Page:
PLF’s Red Tape Rollback Project spotlights CRA’s power to prune federal regs

Pacific Legal Foundation today launched its “Red Tape Rollback Project,” a multi-dimensional drive to educate lawmakers and the public about more powerful ways to use the Congressional Review Act (CRA) to rein in regulatory overreach and restore constitutional accountability over regulatory agencies.  After 20 years of limited use, the CRA has been rediscovered as an effective means to overturn the worst “midnight” regulations of the Obama Administration.  But its full potential to kill even older rules and guidance documents is just now being understood.

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Headquartered online at, the project is overseen by a leading expert on the CRA, Todd Gaziano, Executive Director of PLF’s DC Center and Senior Fellow in Constitutional Law.  Gaziano helped draft the CRA when he served as chief legislative counsel to its sponsor, then-Representative David M. McIntosh of Indiana, and he has been a high-profile advocate for its energetic use.  Indeed, his suggestion that lawmakers act more aggressively to assert their CRA authority was highlighted by The Wall Street Journal’s Kimberly Strassel in a January 26, 2017 column, “A Regulatory Game-Changer.”

Enacted in 1996, the CRA requires that any new rule from a federal regulatory agency be submitted to the Government Accountability Office and both houses of Congress, with a short report, before it can take effect.  Congress then has 60 legislative days to use fast-track procedures for an up-or-down vote on any rule that it wants to disapprove.  Enactment of a resolution of disapproval with the president’s signature kills the rule and prohibits an agency from adopting any “substantially similar” rule again without a new law authorizing it.


Moreover, Congress can use the CRA to disapprove any existing rules, going back to 1996, that were not previously reported to the House and Senate as required by the CRA.

The act defines a “rule” broadly to include both formal notice-and-comment regulations and informal agency statements regarding governing laws.

Congress has just used the CRA to reject two last-minute Obama regs — and hundreds of job-killing rules could potentially be cancelled

In the wake of The Wall Street Journal reporting on Todd Gaziano’s promotion of the CRA as a “game-changer,” the new Congress has already used the statute to reject two regulations issued by the Obama Administration in its waning months.  This is more regulations than were voted down in the prior 20 years of the law’s existence, and Congress is considering resolutions to kill 10 more abusive rules.  But the law’s possible impact goes far beyond that:  As explained on, hundreds of job-killing rules could potentially be repealed using the CRA.  A platform for CRA education — and engagement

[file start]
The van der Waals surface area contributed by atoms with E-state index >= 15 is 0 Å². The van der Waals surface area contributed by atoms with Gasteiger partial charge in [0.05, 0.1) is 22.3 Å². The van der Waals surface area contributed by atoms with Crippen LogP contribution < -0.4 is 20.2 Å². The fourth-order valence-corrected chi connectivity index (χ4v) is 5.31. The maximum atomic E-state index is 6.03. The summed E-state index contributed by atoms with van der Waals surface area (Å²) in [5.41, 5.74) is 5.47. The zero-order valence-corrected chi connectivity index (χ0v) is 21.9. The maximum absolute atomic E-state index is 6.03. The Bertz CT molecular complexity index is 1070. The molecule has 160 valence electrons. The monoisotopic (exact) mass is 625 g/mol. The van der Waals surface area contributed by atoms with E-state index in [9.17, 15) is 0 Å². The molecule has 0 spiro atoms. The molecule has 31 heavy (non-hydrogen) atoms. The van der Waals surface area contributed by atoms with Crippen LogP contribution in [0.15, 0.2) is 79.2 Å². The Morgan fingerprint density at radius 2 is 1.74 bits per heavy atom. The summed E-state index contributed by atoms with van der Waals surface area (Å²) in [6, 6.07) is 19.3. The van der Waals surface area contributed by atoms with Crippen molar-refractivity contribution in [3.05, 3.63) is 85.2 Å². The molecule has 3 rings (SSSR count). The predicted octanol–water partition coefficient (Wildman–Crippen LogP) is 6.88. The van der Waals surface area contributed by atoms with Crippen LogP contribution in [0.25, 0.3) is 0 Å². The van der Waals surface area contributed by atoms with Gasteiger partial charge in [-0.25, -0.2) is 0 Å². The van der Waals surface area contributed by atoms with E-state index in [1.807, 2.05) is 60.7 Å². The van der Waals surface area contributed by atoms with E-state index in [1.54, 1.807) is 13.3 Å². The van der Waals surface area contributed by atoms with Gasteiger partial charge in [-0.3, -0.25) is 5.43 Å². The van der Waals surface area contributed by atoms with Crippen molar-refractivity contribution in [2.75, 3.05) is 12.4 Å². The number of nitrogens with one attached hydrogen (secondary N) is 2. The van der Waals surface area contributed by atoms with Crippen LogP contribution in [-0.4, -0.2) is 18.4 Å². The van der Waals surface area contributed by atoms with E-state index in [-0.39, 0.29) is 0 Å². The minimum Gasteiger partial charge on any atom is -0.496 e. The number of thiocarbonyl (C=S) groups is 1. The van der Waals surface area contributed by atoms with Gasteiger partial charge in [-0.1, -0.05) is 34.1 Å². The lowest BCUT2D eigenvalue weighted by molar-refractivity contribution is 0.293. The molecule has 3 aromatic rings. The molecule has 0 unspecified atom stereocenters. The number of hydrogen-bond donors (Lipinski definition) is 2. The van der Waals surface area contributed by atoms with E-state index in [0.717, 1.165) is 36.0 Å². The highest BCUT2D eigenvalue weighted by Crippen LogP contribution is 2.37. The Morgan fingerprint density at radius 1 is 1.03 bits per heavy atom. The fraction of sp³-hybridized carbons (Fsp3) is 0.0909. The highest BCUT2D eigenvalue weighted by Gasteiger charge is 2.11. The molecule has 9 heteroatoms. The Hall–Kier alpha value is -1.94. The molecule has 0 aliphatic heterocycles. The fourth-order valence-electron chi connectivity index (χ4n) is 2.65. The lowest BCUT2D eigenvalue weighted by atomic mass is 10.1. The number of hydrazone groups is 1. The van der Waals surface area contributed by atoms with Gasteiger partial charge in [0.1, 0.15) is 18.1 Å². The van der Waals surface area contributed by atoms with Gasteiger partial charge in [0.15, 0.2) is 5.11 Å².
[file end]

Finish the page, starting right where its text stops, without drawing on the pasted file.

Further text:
PLF’s site will serve as the nation’s definitive online platform for education about the CRA, along with offering opportunities for public engagement and activism.  The site includes the full text of the law; its legislative history; comprehensive information on how it can be used more effectively; resources for media; and a developing list of federal regulations — both recent and longstanding — that are vulnerable to congressional rejection under the CRA.

As the project goes forward, one key goal is to identify hundreds of existing regulations, going back to 1996, that bureaucrats illegally implemented without submitting them to Congress as required by the CRA.  To that end, the website features an opportunity for visitors to “FIND UNREPORTED REGULATIONS,” with instructions on identifying regulations not listed in the GAO’s database of rules that were submitted to Congress.

“PLF’s Red Tape Rollback Project could not come at a more important time,” said Gaziano.  “Its purpose is to raise awareness of how the CRA can be used by elected officials — and how the public can assist them — to roll back excessive federal regulations.  President Trump says he wants to get the economy moving, and he knows this will require a dramatic reduction in federal regulations.  Aggressive use of the CRA will be essential to achieving that goal.”

More on PLF’s Red Tape Rollback Project may be found at:  The project may also be reached by visiting PLF’s main website:


About Pacific Legal Foundation

Pacific Legal Foundation, America’s most powerful ally for justice, litigates in courts nationwide for limited government, property rights, individual liberty, and a balanced approach to environmental regulations.

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Anthony van Leeuwen

I agree, Congress should approve all regulations, after they are published in the Federal Register for public comment and finalized by the originating agencies.

William Hicks

Without the CRA regulations are on auto-pilot. Democrats love that way of regulating/legislating because they don’t have to answer to their constituencies for foolish, unconstitutional land grabs and redistribution of wealth through crony capitalism schemes.

All regulations should be subject to congressional review, “AND APPROVAL,” before they are enforced. Without that approval it comes down to the Bart Simpson excuse……”I didn’t do it, you didn’t see me and you can’t prove it.”